D(Yoruba,Iran_Neolithic)(Villabruna,AfontovaGora3) 0.0223 Z 2.812On the other hand, the Basal-rich K7 models the early Zagros farmers as 39.05% Ancient North Eurasian and 56.67% Basal-rich (which is probably a composite of Basal Eurasian and something Villabruna-related). To me this appears to be the more sensible solution. Moreover, Lazaridis et al. 2016 characterized South Caspian forager Iran_HotuIIIb as more Basal Eurasian than the early Zagros farmers (Supplementary Information 4). The Basal-rich K7, on the other hand, shows the opposite. The D-stat below suggests that the Basal-rich K7 is closer to the truth.
D(Chimp,Ust_Ishim)(Iran_Neolithic,Iran_Hotu) 0.0156 Z 1.337There are other such examples, and I might post them in the comments. In any case, the point I'm making is that the Basal-rich K7 is a solid piece of work and it's likely to remain relevant for a long time. Indeed, I'll be updating the Basal-rich K7 spreadsheet regularly as new ancient samples roll in, which means that you'll be able to model yourself as newly sampled ancient populations using the Basal-rich K7 ancestry proportions (for instance, see here). The only problem with this test is that it's optimized for Eurasians. As a result, it might be sensible for anyone with significant (>5%) Sub-Saharan ancestry to skip the Basal-rich K7 and just ask for the Global 10 genetic map and coordinates. Global 10 coordinates to model your ancient and recent fine-scale ancestry, just as you would using mixture proportions. In fact, I'd say the Global 10 coordinates are more useful in this respect than any mixture test, including the Basal-rich K7. Thanks in advance for your support. Keep in mind that the more cash I raise the busier things will be on this blog in 2017, which, by all accounts, is shaping up to be the year for ancient DNA.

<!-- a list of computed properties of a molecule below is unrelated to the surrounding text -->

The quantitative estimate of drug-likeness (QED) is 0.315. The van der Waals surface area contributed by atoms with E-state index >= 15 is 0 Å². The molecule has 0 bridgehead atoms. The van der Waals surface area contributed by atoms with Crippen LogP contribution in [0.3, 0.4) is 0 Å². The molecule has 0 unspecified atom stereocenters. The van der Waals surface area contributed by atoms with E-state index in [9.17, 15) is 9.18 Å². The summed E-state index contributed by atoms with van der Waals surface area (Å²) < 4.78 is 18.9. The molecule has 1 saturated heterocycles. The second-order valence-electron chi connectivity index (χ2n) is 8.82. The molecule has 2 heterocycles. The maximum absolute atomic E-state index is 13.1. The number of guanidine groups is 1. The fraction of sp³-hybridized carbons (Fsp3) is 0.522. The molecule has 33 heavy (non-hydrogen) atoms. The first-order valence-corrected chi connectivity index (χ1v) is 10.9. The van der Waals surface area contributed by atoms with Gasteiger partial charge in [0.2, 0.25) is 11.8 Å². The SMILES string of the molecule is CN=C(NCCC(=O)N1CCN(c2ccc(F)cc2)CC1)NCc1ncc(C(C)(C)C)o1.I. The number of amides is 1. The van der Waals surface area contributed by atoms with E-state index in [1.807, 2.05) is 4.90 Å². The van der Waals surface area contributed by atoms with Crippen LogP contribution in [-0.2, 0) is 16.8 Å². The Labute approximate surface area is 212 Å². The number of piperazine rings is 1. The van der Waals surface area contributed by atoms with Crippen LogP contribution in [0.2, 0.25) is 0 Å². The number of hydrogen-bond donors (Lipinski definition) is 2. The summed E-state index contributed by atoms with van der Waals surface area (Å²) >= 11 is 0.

Thursday, September 22, 2016
Judging by the Google search terms that are bringing traffic to this and my other blogs, a total newb to the scene is analyzing the Orcadian samples from the HGDP at GEDmatch with my K15 test. Please keep in mind that you will not see coherent results for many of the academic samples available online when using my tests. That's because I used these samples to source the allele frequencies for the tests. As a result, their ancestry proportions will often be very different from those of other samples from the same ethnic groups that were not used in this way. I call this problem the calculator effect, and it's described in my blog posts at the links below:
Wednesday, July 22, 2015